Stem Cell-Derived Cardiomyocytes Demonstrate Arrhythmic Potential
To the Editor:
We applaud the work by Zhang et al1 demonstrating abnormal action potential characteristics in cardiomyocytes derived from pluripotent stem cells. This offers experimental evidence confirming our hypothesis2 that primordial cells may provide the foundation for ultimate repair of the myocardium, but, owing to their immaturity, may also create an environment conducive to malignant arrhythmias. These factors must be weighed as we pursue avenues of therapy based on introduction of pluripotent cell lines.
Although we were not aware of the correspondence at the time we wrote our article,1 we are gratified to think that other investigators share our idea that myocyte regrowth, by whatever means, may be complicated by arrhythmia.2 At least for the addition of exogenous cells, this suggestion seems to be consistent with the incidence of arrhythmia in some recent reports in humans.3,4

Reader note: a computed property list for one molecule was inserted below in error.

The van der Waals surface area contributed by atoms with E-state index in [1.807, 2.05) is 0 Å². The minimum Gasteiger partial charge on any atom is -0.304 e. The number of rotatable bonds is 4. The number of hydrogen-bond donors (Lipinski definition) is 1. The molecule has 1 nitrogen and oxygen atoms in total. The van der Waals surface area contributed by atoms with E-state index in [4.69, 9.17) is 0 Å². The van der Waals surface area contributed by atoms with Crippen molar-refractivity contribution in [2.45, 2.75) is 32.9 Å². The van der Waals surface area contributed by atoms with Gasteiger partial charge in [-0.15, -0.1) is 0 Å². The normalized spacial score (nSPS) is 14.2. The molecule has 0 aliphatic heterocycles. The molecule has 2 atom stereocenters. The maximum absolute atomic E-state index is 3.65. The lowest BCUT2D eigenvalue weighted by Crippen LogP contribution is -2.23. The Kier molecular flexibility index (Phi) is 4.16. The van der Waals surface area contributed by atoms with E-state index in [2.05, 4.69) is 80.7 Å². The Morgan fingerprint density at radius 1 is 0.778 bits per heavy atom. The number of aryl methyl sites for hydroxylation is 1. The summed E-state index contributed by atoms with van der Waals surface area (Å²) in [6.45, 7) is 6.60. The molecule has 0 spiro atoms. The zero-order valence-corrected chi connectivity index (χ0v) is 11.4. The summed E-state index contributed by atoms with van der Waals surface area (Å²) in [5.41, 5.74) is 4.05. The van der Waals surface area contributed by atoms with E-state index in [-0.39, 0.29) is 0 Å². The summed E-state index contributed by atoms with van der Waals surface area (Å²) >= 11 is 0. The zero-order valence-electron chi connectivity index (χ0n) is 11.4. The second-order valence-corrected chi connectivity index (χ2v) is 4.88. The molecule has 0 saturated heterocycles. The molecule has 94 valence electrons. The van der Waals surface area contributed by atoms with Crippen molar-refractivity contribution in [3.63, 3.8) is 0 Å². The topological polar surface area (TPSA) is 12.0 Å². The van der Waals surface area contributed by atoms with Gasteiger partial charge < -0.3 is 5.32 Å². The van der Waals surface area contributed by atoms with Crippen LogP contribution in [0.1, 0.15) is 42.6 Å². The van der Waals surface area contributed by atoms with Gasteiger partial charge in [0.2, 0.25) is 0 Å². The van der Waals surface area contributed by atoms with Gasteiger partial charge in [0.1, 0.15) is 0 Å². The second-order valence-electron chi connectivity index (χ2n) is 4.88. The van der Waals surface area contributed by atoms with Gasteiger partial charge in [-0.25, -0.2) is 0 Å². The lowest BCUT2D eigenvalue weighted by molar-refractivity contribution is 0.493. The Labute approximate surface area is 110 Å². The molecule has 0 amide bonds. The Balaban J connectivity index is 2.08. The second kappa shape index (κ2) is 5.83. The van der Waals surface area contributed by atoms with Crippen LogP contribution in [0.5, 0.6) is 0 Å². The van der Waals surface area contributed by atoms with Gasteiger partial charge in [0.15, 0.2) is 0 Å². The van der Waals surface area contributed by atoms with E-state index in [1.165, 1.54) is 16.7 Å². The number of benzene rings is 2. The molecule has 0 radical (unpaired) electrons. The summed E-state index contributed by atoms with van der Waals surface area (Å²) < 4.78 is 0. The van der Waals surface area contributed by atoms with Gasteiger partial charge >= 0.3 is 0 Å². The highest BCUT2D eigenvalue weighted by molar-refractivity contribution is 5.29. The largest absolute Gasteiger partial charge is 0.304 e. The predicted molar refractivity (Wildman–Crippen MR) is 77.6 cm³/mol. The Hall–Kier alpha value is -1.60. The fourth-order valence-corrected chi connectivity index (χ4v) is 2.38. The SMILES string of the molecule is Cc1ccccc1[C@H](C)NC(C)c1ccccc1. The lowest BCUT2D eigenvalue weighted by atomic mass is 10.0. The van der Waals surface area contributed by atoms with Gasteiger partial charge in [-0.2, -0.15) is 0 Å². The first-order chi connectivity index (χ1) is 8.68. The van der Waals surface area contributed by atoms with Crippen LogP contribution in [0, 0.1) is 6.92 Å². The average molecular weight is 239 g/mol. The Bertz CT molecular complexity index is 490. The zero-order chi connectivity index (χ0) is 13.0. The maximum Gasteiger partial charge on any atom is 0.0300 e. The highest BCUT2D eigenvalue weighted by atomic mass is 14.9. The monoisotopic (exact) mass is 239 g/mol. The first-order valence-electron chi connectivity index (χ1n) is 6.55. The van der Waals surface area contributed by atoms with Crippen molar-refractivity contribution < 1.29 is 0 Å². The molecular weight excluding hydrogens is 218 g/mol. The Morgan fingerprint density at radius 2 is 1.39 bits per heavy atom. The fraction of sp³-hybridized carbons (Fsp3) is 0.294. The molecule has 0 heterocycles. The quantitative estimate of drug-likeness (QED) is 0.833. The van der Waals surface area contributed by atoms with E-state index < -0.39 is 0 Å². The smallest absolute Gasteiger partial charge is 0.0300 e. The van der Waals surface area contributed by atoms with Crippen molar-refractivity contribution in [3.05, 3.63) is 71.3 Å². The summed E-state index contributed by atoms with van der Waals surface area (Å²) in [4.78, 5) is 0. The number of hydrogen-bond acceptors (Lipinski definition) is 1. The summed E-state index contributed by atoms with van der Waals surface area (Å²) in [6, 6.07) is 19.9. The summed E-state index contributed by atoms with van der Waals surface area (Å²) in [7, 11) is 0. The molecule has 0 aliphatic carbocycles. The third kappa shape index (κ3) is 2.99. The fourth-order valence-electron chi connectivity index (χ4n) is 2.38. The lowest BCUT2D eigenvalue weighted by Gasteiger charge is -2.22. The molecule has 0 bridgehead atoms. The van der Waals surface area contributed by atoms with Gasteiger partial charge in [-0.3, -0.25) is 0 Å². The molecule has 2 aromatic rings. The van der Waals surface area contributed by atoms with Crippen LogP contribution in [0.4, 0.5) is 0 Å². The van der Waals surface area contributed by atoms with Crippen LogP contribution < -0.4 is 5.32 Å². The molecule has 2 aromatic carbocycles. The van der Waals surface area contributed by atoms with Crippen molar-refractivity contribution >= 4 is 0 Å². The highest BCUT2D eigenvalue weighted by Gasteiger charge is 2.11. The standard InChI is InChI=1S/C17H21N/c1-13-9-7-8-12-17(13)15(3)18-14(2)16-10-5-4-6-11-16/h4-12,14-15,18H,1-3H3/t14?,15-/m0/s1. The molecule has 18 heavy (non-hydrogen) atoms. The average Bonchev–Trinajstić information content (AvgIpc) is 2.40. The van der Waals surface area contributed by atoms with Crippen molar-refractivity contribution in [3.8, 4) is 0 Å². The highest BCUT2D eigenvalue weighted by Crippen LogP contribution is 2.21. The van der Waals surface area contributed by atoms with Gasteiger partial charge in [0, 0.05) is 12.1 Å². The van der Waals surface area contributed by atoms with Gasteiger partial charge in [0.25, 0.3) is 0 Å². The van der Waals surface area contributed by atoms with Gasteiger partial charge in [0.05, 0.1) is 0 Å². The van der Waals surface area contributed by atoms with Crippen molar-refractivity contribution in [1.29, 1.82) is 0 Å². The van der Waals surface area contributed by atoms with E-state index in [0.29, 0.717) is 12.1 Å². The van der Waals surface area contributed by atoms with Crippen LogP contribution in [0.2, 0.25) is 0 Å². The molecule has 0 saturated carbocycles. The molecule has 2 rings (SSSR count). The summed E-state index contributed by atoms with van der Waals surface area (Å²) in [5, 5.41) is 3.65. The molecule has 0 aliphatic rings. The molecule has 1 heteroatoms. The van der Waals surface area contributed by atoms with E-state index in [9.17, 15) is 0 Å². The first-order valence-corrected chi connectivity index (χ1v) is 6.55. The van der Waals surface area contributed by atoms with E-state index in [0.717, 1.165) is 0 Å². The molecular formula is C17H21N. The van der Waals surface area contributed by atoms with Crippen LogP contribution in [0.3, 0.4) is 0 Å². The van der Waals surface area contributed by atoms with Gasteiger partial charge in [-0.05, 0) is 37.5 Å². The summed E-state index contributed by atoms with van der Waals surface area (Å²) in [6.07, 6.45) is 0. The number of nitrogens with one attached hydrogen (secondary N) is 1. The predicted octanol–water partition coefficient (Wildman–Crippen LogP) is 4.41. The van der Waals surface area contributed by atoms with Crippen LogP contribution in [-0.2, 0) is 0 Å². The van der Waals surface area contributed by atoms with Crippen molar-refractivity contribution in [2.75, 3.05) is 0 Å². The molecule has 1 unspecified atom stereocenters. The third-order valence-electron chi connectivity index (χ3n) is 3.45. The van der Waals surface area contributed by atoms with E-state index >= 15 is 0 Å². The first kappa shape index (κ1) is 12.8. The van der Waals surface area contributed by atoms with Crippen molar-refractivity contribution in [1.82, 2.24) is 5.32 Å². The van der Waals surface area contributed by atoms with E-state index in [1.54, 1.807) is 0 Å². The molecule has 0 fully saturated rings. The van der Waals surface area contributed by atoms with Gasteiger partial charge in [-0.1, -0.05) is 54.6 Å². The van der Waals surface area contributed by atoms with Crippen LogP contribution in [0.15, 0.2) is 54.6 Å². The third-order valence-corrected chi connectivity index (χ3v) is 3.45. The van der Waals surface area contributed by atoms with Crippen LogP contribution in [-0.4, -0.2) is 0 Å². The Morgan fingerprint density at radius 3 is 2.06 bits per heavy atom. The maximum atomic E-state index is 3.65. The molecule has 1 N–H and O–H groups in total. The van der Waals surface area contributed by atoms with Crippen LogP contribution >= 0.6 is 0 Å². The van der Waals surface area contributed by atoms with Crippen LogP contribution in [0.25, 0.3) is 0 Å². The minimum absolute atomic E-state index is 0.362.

Zhang YM, Hartzell C, Narlow M, et al. Stem cell-derived cardiomyocytes demonstrate arrhythmic potential. Circulation. 2002; 106: 1294–1299.
Raman SV, Cooke GE, Binkley PF. Evidence that human cardiac myocytes divide after myocardial infarction. N Engl J Med. 2003; 345: 1130–1131.
Menasche P, Hagege AA, Vilquin J-T, et al. Transplantation of autologous skeletal myoblasts in patients with severe left ventricular dysfunction: a medium-term appraisal. Circulation. 2002; 106 (suppl II): II462–II463.Abstract.